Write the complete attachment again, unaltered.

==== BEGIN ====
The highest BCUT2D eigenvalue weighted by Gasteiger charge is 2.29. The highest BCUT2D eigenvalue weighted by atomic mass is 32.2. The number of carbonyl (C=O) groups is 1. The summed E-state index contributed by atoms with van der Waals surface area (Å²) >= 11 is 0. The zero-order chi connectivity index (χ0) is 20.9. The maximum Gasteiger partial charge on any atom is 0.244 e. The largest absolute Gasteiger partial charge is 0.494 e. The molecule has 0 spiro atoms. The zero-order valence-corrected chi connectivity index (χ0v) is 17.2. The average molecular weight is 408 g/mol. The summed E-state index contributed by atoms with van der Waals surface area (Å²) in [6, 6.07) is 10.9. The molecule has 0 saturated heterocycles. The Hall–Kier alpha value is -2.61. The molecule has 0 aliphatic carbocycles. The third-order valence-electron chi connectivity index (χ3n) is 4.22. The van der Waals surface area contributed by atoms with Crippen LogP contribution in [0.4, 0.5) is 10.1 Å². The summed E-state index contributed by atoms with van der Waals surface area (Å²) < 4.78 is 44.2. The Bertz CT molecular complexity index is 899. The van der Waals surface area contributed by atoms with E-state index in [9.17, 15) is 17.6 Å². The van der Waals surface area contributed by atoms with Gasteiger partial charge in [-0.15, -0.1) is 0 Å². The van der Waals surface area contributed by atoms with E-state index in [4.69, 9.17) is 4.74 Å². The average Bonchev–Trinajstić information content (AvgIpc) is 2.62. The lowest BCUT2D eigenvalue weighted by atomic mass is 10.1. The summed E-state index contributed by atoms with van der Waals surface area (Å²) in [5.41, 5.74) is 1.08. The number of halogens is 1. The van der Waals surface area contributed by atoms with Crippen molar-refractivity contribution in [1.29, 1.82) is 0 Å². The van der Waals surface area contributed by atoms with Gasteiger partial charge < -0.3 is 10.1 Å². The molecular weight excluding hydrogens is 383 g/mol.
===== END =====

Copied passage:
The highest BCUT2D eigenvalue weighted by Gasteiger charge is 2.29. The highest BCUT2D eigenvalue weighted by atomic mass is 32.2. The number of carbonyl (C=O) groups is 1. The summed E-state index contributed by atoms with van der Waals surface area (Å²) >= 11 is 0. The zero-order chi connectivity index (χ0) is 20.9. The maximum Gasteiger partial charge on any atom is 0.244 e. The largest absolute Gasteiger partial charge is 0.494 e. The molecule has 0 spiro atoms. The zero-order valence-corrected chi connectivity index (χ0v) is 17.2. The average molecular weight is 408 g/mol. The summed E-state index contributed by atoms with van der Waals surface area (Å²) in [6, 6.07) is 10.9. The molecule has 0 saturated heterocycles. The Hall–Kier alpha value is -2.61. The molecule has 0 aliphatic carbocycles. The third-order valence-electron chi connectivity index (χ3n) is 4.22. The van der Waals surface area contributed by atoms with Crippen LogP contribution in [0.4, 0.5) is 10.1 Å². The summed E-state index contributed by atoms with van der Waals surface area (Å²) < 4.78 is 44.2. The Bertz CT molecular complexity index is 899. The van der Waals surface area contributed by atoms with E-state index in [9.17, 15) is 17.6 Å². The van der Waals surface area contributed by atoms with Gasteiger partial charge in [-0.15, -0.1) is 0 Å². The van der Waals surface area contributed by atoms with E-state index in [4.69, 9.17) is 4.74 Å². The average Bonchev–Trinajstić information content (AvgIpc) is 2.62. The lowest BCUT2D eigenvalue weighted by atomic mass is 10.1. The summed E-state index contributed by atoms with van der Waals surface area (Å²) in [5.41, 5.74) is 1.08. The number of halogens is 1. The van der Waals surface area contributed by atoms with Crippen molar-refractivity contribution in [1.29, 1.82) is 0 Å². The van der Waals surface area contributed by atoms with Gasteiger partial charge < -0.3 is 10.1 Å². The molecular weight excluding hydrogens is 383 g/mol.